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July 28, 2017

AMERICAN PSYCHO — MARY HARRON

Mike picked up INDUSTRIAL ARTS POWER TOOLS IPA for our discussion of Mary Harron's unforgettable adaptation of Brett Easton Ellis's AMERICAN PSYCHO. Pull a chair up to the banquet table and join us for one hell of a feast for one hell of a movie!

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Here's my review just for the record...

American_psycho“American Psycho” (made at the turn of the 21st century) is a significant connecting link between the ruthless culture of corporate greed revealed in Oliver Stone’s seminal film “Wall Street” and the ascendency of Donald Trump to the throne of United States President. It’s notable that Stone was temporarily slated to direct “American Psycho,” with Leonardo DiCaprio attached to play the lead, before Mary Harron won the gig with her more perfect casting choice of Christian Bale as the soulless Wall Street narcissist Patrick Bateman. Coincidentally, “American Psycho” is set in 1987, the same year that “Wall Street” was released on elite American males all to ready to mistake the film’s satire for economic and political doctrine.

With his perfect swimmer’s bod, Patrick Bateman masks his crippling inferiority complex with money and all of its commercially induced trappings. Patrick is a misogynist bully leaked from Donald Trump’s putrid mold.

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Something as simple as looking at the (superior) business card designs of his three-piece-suit-wearing Wall Street pals sends our obsessively groomed metrosexual Trump-admirer into a mental breakdown that makes up the meat of the movie. Patrick’s affinity for inane pop music allows Harron to ingeniously show the character’s fractured relationship with society and with his own identity. Before attacking his [perceived] biggest rival Paul Allen (Jared Leto) with an axe, Patrick allows himself some editorial commentary in the form of a running dialogue with himself that could just as well be memorized lines from an unnamed music critic’s review.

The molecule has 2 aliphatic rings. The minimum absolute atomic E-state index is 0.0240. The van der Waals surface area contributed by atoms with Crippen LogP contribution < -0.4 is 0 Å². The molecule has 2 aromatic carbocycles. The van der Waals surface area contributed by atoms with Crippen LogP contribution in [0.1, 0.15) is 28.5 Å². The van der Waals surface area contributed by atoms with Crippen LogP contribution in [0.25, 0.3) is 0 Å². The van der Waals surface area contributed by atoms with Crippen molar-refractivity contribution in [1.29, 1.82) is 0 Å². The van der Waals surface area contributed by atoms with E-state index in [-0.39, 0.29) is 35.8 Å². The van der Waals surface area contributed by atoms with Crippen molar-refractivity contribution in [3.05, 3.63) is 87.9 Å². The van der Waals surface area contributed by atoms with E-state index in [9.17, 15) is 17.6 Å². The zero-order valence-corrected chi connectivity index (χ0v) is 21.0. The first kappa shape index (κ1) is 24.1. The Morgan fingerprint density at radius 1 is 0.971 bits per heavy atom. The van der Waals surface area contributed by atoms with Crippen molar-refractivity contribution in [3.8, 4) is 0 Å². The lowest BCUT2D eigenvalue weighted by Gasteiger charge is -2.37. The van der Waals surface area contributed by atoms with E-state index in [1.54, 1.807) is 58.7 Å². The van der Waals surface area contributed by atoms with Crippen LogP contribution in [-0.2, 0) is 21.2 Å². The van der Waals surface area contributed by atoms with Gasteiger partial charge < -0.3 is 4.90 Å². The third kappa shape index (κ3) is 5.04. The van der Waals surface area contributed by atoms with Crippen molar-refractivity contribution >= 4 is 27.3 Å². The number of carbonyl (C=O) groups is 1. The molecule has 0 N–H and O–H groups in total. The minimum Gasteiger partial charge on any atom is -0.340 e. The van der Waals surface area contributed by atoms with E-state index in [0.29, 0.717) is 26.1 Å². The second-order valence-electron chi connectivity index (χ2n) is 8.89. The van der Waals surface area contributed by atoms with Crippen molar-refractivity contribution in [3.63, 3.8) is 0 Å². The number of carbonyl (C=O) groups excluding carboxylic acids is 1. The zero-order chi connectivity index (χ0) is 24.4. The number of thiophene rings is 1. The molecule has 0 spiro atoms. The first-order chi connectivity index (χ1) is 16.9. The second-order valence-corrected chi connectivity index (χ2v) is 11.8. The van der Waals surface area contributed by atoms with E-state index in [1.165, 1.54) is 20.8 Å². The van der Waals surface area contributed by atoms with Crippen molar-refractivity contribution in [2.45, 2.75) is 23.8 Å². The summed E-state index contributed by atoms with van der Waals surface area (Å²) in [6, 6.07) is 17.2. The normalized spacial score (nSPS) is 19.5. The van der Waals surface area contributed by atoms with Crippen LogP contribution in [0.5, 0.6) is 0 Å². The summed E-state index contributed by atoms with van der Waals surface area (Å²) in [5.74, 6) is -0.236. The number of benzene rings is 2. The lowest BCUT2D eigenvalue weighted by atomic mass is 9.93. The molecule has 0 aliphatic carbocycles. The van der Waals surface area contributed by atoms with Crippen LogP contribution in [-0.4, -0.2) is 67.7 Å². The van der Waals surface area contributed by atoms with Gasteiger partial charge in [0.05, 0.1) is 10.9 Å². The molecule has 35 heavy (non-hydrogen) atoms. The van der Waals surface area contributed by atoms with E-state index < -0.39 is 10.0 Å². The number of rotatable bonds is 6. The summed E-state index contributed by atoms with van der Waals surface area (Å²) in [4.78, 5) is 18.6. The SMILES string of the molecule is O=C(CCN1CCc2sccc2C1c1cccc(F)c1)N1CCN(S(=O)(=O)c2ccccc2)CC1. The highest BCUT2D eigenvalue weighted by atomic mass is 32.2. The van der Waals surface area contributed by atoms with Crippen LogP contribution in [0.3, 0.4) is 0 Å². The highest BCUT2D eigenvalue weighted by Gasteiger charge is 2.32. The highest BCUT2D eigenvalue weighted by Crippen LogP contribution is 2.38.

American Psycho

“He’s been compared to Elvis Costello, but I think Huey has a far more bitter, cynical sense of humor.”

Nothing could be further from the truth.

Distorting reality is the name of the game. “Facts do not matter. Facts do not exist. Reality is a liar, and information is your enemy.” That quote, taken from a Zach Schonfeld piece for Newsweek about how Donald Trump distorts reality, exquisitely pinpoints the mindset of “American Psycho’s” anti-hero Patrick Bateman (Bale).

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More than anything, entitled Patrick wants to “fit in,” namely by inflicting his inflated sense of status on all people he comes in contact with. “His father practically owns the company” he works for. Bateman’s name is an obvious nod to Norman Bates of Hitchcock’s “Psycho.” Like Norman Bates, Patrick Bateman suffers from a dissociative identity disorder. At times he introduces himself as Pat, or as his perceived rival Paul Allen when opportunity serves him. He gets mistaken for his similarly blank-personality Wall Street associates.

Our reliably unreliable narrator/anti-hero isn’t a human being, he is a product, a false and invisible product of all that is wrong with America.

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Bale’s disconnected persona keeps a running inner dialogue of political correctness that enables him to speak up for defending Jews when a colleague makes an anti-Semitic remark. But deep down Patrick wants to humiliate, mutilate, and kill minorities and women in the most brutal ways imaginable.

Harron weaves feminist commentary through two female victims of Bateman’s deep seeded self-hatred. His secretary Jean (Chloë Sevigny) and Christie (Cara Seymour), a street-walker prostitute, serve as opposite sides of the same oppressed female coin. The two women also represent the film’s true protagonists, allowing the audience to empathize in a narrative landscape seemingly devoid of compassion.

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Co-screenwriter/director Harron composes the film with Hitchcock-inspired compositions to charge the script’s paper-dry wit with a palpable combination of pulsing suspense and pitch black comedy. Like all great films, “American Psycho” is one you can discover something new in regardless of how many times you’ve seen it.

Rated R. 102 mins. (A+) (Five stars — out of five / no halves)

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